Kids forgo fake iPhones for cheap bogus virtual tags
Updated: 2013-01-03 07:58
By Wu Yiyao in Shanghai (China Daily)
Zhang Xinlong spent two days begging his father for 6,000 yuan ($962) to buy the latest iPhone - to no avail.
The 16-year-old was crushed.
"Many of my friends have one, and it's really awesome to see your instant messages and micro blog posts with the tag informing others it came from an iPhone client server," says the high school student in Liaoning's provincial capital Shenyang.
But his disappointment was alleviated when he found a solution - a 5 yuan per month service that provides fake iPhone tags.
"This way, I earn a lot of face and spend only a little money," Zhang says.
Inputting "iPhone client server tag" brings up more than 120 results on Taobao.com, one of China's biggest online shopping platforms.
More than 100 online stores provide the service for 1 yuan a day, and about 20 stores offer packages that cost 5 yuan per month.
In Jiang Yuhai's store, more than 300 two-day service plans, priced at 1 yuan each, have been sold in the past month.
Jiang says he also provides services in which he uses his own iPhone and buyers' accounts to post micro blog messages or send virtual gifts to customers' friends. The charge ranges from 1-20 yuan depending on the time spent rendering the service.
Jiang bought more than 20 iPhones to meet demand.
He says he requires customers' account information, including their passwords, to access their accounts and send messages with "from an iPhone client server" tags.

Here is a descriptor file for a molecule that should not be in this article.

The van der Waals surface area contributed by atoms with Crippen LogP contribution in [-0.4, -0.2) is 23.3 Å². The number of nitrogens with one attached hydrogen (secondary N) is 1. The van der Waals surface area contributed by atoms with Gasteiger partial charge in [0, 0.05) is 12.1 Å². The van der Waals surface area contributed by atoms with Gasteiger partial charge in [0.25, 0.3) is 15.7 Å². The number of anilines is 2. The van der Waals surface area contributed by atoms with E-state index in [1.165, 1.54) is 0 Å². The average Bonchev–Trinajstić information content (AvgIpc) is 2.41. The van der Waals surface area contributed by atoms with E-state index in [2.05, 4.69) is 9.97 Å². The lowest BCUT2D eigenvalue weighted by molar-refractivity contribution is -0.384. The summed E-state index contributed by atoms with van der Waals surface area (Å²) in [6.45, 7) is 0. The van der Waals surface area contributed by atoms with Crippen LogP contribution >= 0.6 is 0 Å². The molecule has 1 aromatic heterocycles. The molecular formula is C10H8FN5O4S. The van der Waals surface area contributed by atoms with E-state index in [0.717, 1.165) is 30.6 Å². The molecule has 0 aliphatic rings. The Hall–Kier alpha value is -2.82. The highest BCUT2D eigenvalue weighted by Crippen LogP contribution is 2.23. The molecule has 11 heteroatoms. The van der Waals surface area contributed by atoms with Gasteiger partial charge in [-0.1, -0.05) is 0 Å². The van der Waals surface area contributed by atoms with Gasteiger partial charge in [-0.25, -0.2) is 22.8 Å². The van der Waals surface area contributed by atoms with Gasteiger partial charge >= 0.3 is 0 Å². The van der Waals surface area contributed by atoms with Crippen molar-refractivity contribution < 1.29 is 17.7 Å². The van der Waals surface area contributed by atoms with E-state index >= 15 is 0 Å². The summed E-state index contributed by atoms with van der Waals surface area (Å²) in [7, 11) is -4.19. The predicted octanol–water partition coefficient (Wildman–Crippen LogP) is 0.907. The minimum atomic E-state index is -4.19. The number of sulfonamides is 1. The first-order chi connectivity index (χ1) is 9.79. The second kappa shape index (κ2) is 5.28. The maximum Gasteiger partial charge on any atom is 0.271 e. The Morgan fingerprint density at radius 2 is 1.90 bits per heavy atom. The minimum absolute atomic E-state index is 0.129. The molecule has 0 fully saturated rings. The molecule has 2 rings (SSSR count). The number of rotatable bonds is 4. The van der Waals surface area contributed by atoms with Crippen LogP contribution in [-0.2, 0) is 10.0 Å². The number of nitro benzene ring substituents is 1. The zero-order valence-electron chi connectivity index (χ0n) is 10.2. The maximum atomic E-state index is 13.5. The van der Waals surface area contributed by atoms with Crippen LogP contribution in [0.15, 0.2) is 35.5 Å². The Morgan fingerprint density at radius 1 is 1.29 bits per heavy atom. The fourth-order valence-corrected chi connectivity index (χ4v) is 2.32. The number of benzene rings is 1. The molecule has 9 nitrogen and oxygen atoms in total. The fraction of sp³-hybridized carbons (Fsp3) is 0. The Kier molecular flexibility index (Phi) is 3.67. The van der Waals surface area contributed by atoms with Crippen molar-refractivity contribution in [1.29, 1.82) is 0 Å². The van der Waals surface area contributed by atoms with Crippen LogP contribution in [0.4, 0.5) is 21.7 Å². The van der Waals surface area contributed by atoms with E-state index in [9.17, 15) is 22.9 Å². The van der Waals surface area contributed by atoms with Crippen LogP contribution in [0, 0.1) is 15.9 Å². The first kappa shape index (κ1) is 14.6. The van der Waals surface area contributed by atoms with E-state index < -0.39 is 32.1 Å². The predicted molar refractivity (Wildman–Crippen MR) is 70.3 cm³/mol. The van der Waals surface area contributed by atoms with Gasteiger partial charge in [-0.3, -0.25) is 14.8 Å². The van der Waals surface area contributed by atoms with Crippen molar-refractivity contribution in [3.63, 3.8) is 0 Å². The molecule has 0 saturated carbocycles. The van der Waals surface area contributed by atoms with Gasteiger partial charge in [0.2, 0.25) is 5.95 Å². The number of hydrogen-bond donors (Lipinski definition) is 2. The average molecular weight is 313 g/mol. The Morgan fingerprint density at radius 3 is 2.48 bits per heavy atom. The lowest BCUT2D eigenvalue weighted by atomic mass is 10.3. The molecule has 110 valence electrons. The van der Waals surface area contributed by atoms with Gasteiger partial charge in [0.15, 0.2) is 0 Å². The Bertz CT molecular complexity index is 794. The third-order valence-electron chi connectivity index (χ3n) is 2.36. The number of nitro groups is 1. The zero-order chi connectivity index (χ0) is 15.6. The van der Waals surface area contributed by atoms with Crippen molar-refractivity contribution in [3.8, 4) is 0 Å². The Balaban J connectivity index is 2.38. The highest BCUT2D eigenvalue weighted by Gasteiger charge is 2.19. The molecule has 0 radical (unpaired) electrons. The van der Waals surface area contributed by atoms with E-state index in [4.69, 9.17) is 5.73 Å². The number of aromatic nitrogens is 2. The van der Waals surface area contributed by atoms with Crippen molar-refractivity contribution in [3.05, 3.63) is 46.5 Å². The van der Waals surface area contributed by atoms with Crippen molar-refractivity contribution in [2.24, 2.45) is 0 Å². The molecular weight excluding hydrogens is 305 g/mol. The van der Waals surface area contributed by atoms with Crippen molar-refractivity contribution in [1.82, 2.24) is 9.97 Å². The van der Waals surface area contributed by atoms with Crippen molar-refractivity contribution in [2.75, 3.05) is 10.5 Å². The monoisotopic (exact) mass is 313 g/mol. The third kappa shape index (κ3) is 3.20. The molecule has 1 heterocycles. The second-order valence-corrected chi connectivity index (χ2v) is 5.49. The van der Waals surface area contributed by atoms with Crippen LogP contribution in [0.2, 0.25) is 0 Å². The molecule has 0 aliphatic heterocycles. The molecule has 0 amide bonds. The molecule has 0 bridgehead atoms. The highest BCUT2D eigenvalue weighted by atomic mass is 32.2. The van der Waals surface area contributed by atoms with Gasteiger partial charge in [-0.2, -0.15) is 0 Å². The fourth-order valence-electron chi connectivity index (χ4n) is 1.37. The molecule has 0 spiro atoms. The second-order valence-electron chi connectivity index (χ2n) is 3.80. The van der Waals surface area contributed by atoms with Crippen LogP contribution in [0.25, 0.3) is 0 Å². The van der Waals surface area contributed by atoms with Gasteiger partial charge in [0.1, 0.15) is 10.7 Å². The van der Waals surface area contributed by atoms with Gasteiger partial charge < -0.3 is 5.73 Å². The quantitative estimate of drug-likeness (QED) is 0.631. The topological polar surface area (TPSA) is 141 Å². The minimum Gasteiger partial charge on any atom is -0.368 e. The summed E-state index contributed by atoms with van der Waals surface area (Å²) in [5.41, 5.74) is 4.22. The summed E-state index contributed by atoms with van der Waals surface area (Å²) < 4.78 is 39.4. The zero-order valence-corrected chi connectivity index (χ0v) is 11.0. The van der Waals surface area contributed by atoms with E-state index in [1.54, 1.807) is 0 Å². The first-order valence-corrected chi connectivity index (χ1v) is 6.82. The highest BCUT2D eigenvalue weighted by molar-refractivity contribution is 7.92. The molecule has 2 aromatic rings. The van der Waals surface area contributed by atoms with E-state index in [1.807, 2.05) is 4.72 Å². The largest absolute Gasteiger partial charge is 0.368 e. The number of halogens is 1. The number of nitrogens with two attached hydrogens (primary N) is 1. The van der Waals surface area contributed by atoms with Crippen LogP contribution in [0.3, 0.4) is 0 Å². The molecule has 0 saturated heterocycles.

"It's a time-consuming business, and the profit margin is not high, but I promise you that the service is safe," he says.
"I won't give your password to anyone else."
Jiang says he opened this business mainly to attract more customers to his store rather than to earn money from it. He hopes the increased traffic the service brings to his online store will also boost sales of his other services, including online game account recharging and virtual gift trading.
Xu Qiong, who also offers the service, says most of his clients are in middle and high school. Some are in primary school.
Many parents say they understand their children's desire for the service because the kids face peer pressure.
"It's like adults buying fake brand name bags with Hermes or Gucci labels," 38-year-old mother Wang Juan says.
"It's better to buy the real thing for the young kids to flaunt."
Some say such consumption is silly - even dangerous.
"Such services enable kids to cheat themselves and others," says Tao Jingjing, a middle school teacher in Shanghai.
"They learn to enjoy cheating. It's no different from fabricating academic records."
Zhang Lianjun, a lawyer with Shanghai Datong Law Firm, points out it's unlikely such services are legal or safe. Because the account passwords must be given to the buyers, customers might not be able to protect their rights if there are disputes about the accounts' use.
(China Daily 01/03/2013 page7)